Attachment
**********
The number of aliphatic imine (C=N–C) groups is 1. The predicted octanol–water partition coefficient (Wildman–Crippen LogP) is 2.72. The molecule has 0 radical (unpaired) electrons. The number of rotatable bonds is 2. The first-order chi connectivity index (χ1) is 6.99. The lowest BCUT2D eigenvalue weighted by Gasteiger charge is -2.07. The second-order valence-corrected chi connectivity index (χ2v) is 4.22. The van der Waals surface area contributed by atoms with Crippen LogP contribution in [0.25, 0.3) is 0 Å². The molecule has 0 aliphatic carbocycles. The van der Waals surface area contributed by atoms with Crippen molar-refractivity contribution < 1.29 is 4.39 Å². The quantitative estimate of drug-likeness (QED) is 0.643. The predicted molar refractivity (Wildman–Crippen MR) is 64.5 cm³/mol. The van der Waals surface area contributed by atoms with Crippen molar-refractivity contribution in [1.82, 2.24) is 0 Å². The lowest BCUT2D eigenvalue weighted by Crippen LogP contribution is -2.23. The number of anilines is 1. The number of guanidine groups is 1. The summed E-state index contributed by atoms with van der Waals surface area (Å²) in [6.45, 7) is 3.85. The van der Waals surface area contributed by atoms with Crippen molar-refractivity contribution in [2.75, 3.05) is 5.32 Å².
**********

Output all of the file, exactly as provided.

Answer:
The number of aliphatic imine (C=N–C) groups is 1. The predicted octanol–water partition coefficient (Wildman–Crippen LogP) is 2.72. The molecule has 0 radical (unpaired) electrons. The number of rotatable bonds is 2. The first-order chi connectivity index (χ1) is 6.99. The lowest BCUT2D eigenvalue weighted by Gasteiger charge is -2.07. The second-order valence-corrected chi connectivity index (χ2v) is 4.22. The van der Waals surface area contributed by atoms with Crippen LogP contribution in [0.25, 0.3) is 0 Å². The molecule has 0 aliphatic carbocycles. The van der Waals surface area contributed by atoms with Crippen molar-refractivity contribution < 1.29 is 4.39 Å². The quantitative estimate of drug-likeness (QED) is 0.643. The predicted molar refractivity (Wildman–Crippen MR) is 64.5 cm³/mol. The van der Waals surface area contributed by atoms with Crippen molar-refractivity contribution in [1.82, 2.24) is 0 Å². The lowest BCUT2D eigenvalue weighted by Crippen LogP contribution is -2.23. The number of anilines is 1. The number of guanidine groups is 1. The summed E-state index contributed by atoms with van der Waals surface area (Å²) in [6.45, 7) is 3.85. The van der Waals surface area contributed by atoms with Crippen molar-refractivity contribution in [2.75, 3.05) is 5.32 Å².